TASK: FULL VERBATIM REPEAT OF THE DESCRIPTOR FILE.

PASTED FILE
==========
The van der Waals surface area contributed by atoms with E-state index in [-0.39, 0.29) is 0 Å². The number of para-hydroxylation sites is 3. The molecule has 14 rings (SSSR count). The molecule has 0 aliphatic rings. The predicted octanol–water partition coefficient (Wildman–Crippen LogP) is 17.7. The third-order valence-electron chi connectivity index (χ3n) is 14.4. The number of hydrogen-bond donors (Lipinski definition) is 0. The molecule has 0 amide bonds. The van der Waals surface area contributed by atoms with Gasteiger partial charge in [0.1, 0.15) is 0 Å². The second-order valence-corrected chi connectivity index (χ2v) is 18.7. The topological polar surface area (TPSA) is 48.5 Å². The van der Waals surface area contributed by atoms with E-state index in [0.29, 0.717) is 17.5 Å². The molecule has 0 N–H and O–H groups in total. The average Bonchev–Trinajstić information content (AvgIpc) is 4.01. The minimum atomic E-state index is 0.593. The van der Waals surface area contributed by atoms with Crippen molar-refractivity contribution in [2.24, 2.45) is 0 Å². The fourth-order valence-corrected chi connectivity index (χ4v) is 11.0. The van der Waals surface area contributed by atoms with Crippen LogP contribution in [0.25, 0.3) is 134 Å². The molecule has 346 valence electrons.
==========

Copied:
The van der Waals surface area contributed by atoms with E-state index in [-0.39, 0.29) is 0 Å². The number of para-hydroxylation sites is 3. The molecule has 14 rings (SSSR count). The molecule has 0 aliphatic rings. The predicted octanol–water partition coefficient (Wildman–Crippen LogP) is 17.7. The third-order valence-electron chi connectivity index (χ3n) is 14.4. The number of hydrogen-bond donors (Lipinski definition) is 0. The molecule has 0 amide bonds. The van der Waals surface area contributed by atoms with Gasteiger partial charge in [0.1, 0.15) is 0 Å². The second-order valence-corrected chi connectivity index (χ2v) is 18.7. The topological polar surface area (TPSA) is 48.5 Å². The van der Waals surface area contributed by atoms with E-state index in [0.29, 0.717) is 17.5 Å². The molecule has 0 N–H and O–H groups in total. The average Bonchev–Trinajstić information content (AvgIpc) is 4.01. The minimum atomic E-state index is 0.593. The van der Waals surface area contributed by atoms with Crippen molar-refractivity contribution in [2.24, 2.45) is 0 Å². The fourth-order valence-corrected chi connectivity index (χ4v) is 11.0. The van der Waals surface area contributed by atoms with Crippen LogP contribution in [0.25, 0.3) is 134 Å². The molecule has 346 valence electrons.